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What is Sickle Cell Trait?

Sickle cell disease is a genetic disorder that is passed down from parents to their children. The disease causes red blood cells (RBCs) to become crescent or “sickle” -shaped instead of round, making it difficult for them to pass through small blood vessels. When RBCs can’t get to the body’s organs, it can cause pain, damage to body organs, chronic anemia, infection, and other problems. Sickle cell is caused by a change or mutation in genes for the Beta chain of hemoglobin.

A child with sickle cell disease inherits genes for the disease from both parents. If only one parent has the gene for sickle cell disease and the other parent has a healthy gene, the child inherits just one gene for sickle cell disease. This is called sickle cell trait.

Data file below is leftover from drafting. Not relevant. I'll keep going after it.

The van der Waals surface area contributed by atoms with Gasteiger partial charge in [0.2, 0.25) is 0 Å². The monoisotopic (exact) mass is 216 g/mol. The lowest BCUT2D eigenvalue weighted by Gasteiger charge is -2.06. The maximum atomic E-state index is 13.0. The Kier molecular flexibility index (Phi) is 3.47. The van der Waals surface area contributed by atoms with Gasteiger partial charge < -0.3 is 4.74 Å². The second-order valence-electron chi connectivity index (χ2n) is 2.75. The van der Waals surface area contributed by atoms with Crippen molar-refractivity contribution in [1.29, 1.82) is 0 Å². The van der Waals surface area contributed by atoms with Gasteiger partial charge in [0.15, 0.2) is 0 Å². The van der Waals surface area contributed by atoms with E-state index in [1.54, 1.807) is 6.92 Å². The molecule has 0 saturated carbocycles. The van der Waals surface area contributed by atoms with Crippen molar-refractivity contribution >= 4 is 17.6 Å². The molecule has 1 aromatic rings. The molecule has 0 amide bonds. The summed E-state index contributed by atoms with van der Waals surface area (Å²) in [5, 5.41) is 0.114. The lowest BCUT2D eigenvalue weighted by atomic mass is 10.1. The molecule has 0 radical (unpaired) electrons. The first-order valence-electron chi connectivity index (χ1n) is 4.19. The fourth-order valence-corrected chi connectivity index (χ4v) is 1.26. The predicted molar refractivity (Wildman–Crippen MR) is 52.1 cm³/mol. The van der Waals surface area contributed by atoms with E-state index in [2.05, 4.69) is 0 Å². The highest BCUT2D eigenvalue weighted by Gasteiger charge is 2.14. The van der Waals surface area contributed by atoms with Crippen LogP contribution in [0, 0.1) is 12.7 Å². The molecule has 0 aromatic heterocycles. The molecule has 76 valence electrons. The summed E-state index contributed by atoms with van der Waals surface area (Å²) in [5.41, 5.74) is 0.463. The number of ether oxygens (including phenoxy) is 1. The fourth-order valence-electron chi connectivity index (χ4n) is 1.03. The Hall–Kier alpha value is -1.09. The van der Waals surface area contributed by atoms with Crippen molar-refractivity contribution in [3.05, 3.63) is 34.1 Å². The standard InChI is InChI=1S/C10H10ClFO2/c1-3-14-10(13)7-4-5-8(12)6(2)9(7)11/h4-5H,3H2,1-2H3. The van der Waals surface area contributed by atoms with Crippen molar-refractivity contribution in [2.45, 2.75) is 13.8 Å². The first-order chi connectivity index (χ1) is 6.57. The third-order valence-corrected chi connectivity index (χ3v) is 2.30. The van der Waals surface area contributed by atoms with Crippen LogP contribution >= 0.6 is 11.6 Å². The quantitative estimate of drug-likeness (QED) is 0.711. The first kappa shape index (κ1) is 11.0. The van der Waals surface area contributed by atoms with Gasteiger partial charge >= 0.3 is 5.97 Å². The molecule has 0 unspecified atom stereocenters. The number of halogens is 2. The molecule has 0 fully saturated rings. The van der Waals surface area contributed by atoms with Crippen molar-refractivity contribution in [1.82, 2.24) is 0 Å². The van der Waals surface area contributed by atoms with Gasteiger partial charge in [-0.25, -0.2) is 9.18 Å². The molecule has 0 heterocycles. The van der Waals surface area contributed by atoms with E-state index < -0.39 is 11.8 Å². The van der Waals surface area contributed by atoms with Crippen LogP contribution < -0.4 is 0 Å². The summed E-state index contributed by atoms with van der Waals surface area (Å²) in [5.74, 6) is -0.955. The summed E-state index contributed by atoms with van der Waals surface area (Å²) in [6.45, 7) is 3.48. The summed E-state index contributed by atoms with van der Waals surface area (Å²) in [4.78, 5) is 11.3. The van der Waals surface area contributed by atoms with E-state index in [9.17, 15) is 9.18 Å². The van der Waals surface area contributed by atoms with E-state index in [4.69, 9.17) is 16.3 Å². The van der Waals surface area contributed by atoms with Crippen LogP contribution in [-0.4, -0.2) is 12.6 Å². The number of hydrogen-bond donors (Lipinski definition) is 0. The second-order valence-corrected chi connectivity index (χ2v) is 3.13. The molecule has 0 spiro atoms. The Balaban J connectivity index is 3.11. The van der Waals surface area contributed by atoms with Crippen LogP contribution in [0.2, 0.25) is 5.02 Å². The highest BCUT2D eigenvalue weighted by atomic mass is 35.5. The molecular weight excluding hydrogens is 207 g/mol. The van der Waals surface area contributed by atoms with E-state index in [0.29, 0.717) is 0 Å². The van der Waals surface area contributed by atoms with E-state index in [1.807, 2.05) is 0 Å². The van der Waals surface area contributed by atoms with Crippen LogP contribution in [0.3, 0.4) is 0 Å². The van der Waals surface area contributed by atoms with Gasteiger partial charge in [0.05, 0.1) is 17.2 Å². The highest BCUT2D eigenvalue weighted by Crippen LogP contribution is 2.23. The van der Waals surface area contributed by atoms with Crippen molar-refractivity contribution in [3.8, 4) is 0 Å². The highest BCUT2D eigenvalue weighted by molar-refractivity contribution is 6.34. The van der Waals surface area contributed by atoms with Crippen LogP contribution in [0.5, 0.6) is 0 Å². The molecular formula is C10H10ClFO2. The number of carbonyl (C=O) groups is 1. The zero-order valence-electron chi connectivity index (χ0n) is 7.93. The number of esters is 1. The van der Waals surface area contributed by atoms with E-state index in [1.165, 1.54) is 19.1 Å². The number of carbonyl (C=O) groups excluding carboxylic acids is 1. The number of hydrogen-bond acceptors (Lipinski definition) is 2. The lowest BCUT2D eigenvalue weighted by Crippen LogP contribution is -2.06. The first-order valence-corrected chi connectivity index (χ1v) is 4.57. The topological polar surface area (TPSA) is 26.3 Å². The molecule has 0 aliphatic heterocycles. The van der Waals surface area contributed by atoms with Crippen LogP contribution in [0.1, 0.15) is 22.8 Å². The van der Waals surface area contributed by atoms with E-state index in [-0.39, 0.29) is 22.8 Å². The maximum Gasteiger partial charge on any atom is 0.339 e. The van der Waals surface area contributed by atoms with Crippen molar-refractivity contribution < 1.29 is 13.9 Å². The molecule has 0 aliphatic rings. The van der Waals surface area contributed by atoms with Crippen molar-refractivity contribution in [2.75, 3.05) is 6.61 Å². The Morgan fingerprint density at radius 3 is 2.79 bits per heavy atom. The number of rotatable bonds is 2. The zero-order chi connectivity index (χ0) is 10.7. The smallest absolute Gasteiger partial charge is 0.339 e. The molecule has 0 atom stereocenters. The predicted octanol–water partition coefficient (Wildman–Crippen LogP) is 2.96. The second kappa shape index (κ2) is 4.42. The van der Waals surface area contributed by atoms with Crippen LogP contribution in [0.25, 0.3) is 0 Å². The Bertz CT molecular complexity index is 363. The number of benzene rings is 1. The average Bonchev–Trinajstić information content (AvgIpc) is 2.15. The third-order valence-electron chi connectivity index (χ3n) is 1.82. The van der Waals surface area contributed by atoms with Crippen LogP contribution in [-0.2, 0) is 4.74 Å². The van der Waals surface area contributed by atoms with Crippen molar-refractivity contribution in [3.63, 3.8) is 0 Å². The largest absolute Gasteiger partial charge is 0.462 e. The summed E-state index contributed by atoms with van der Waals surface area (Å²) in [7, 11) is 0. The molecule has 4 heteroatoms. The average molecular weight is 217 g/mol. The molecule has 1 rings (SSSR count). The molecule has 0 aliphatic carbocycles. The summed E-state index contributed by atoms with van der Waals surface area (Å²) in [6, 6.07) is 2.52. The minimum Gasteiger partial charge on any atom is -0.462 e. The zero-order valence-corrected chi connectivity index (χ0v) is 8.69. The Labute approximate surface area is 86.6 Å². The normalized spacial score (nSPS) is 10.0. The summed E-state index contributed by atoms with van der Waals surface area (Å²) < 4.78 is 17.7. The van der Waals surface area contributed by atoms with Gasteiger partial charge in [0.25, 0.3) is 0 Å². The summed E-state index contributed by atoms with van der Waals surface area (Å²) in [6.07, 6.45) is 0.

People with sickle cell trait don't have sickle cell disease or exhibit any signs of the disorder, but they can pass the gene for the disease to their children. If both parents have the sickle cell trait, there's a 25% chance that a child will have sickle cell disease. But when one parent is carrying the trait and the other actually has the disease, the odds increase to 50% that their child will inherit the disease.

Many people don't know they have sickle cell trait. A blood test can determine whether someone carries the sickle cell trait or has a form of the disease.

Date reviewed: February 2010